theonlinecitizen

a community of singaporeans

Decriminalising homosexuality in Singapore

Posted by theonlinecitizen on May 3, 2007

By Koh Jie Kai

The purpose of this letter is to address two arguments which homophobes frequently make against decriminalising homosexuality in Singapore. Let’s take a typical example of a homophobic point of view, written by a Mr Jonathan Cheng and published in the Straits Times forum page on the 1st of May 2007. (“MM’s comments have me and family worried).

Odd that Mr Cheng should accuse homosexuals of being intolerant, given that his vision of Singapore society clearly places homosexuals as second class citizens, down there with thieves, murderers or the mentally ill. He clearly believes that it is abnormal for a gay person to teach a child that it is normal to be gay- presumably, it would be abnormal for a straight person to do so as well. But we can see that this letter essentially brings up two arguments: that homosexuals are “harmful” to society in the practical sense, and that in any case the majority in a society have the right to impose their vision of morality over the minority.

His first set of arguments supporting the continued criminalisation of homosexuality asserts that homosexual activity contributes to actual social harms, namely the low birth rate, or an increased risk of venereal diseases, and (somehow), an increase in the prevalance of these harms if homosexuality is legalised.

It is extremely doubtful if homosexuals do contribute to these social harms in a significant way in the first place. Even if they do, we then need to consider the question of why Singapore has never seriously contemplated passing laws criminalising all activities contributing to these social harms, say, by requiring women to have children or be fined. It is not just because such laws would be difficult to enforce, but also because as a society we already recognise the right of people to make lifestyle choices in these areas of life.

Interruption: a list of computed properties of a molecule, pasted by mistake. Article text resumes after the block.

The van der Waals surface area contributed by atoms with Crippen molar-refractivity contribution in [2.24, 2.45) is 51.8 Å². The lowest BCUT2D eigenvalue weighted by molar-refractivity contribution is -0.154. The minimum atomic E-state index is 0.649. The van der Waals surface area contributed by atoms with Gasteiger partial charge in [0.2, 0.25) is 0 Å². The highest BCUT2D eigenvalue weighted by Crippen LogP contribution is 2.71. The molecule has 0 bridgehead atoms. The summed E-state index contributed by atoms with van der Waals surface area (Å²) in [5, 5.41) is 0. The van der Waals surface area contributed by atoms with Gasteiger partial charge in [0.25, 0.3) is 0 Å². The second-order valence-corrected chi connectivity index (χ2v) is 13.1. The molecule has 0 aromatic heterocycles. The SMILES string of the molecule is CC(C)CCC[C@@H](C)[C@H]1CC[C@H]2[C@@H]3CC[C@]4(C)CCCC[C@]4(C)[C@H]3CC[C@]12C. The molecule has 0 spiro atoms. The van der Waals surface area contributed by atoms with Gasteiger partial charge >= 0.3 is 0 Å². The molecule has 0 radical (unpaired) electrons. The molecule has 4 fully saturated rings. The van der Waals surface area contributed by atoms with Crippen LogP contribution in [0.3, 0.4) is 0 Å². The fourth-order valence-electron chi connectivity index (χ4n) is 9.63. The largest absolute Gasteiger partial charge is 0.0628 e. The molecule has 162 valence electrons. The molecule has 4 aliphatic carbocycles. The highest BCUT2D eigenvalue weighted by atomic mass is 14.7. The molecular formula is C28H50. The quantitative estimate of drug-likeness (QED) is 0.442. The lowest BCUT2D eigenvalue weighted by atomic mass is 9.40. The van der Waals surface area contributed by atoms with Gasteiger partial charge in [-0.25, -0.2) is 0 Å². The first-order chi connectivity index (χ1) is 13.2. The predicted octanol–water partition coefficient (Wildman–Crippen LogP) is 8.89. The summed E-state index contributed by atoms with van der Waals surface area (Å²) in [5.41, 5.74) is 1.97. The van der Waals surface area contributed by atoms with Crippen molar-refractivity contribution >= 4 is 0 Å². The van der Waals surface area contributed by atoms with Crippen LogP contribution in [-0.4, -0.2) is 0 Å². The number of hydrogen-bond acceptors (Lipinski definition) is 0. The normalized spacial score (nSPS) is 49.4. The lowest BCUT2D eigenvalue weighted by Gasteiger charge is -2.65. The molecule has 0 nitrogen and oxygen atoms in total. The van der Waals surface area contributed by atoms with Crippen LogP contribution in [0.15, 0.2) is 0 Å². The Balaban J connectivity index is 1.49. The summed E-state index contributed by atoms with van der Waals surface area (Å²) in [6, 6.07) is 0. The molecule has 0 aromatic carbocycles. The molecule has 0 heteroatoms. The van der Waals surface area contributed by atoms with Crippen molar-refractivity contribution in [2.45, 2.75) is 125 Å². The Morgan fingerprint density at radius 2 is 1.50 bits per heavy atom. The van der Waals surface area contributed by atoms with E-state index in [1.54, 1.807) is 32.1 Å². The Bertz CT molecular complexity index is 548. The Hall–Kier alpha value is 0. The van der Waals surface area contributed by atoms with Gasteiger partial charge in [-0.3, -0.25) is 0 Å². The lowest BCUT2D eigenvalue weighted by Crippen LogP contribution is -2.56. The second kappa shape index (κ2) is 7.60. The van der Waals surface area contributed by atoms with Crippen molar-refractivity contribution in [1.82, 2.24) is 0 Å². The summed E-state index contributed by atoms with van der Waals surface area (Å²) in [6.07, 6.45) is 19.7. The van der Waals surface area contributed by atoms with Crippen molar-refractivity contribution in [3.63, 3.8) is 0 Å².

We do not prosecute promiscuous people for being promiscuous even though their activity does lead to an increased risk of venereal diseases.

The second argument that Mr Cheng makes is that the majority has a right to impose its vision of morality over the rest of society. Perhaps, but there is a very good reason why it should not criminalise homosexuality.

Let us suppose that homosexuals practice behaviour that we would consider immoral or disgusting- “promiscuous” and “hedonistic” in Mr Cheng’s words. But many Singaporeans would also consider many other things immoral or disgusting, such as adultery, having abortions, and so on. By making homosexual activity a crime, we are effectively denying the right of homosexuals to fully participate in the political and social life of the community. For example, people who engage in other sorts of immorality still have the right to stand as members of parliament, but homosexuals do not, given that citizens are disqualified from office if they have been sentenced to more than a year’s jail, and the maximum sentence for male gay sex is more than that.

It is not true that the law on homosexuality is not going to be actively enforced, because the fact is that there have been recent prosecutions for that offence in the past. And if it is true that this law is little enforced nowadays due to the policy of the government, it makes a mockery of the rule of law.

I’m rather biased towards the liberal argument that homosexual activity is not per se immoral, and that homosexuality is a nature thing, even before reading law at a notoriously liberal university. No one disputes the right of people of Mr Cheng to believe that homosexuality is grossly sinful and/or disgusting ( I find it disgusting myself).

But this is a matter of private morality.

As I hope to have shown in this article, one cannot argue for the continued criminalisation of homosexual activity and insist that homosexuals have the same political and social standing as any other law-abiding citizen in Singapore. A “clean” and “wholesome” society necessarily makes some groups second class citizens, and the criminalisation of homosexuality ensures that homosexuals in Singapore have a political and social standing not much higher than black people in segregation-era America.

Is this really what we want Singapore to be?

Jie Kai Koh,

Law student,Oxford.

———————————

Read also these responses to the Straits Times letter:

A Trip Into My Head: A step forward, a giant leap backwards

Bananation: Letter to forum editor – issue of homosexuality.


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18 Responses to “Decriminalising homosexuality in Singapore”

  1. Moto said

    Hi Editor,

    Thank you for linking my e-zine to your website.

    I hope the insensitive citizens will now acknowledge that a positive side of the homosexual community does exist.

    Moto for
    Bananation.

  2. Hi Moto,

    No problem. You’re welcome. I just thought it’d be good to hear the views of someone who’s “more involved” in the issue, rather than just ‘outside’ commentators.

    Regards,
    theonlinecitizen

  3. Nisha said

    I must say i was rather surprised to see a link to my blog on here. I like how you’ve put forth your arguments and i agree with everything you’ve said. In fact, you make a much better argument than i do. 😉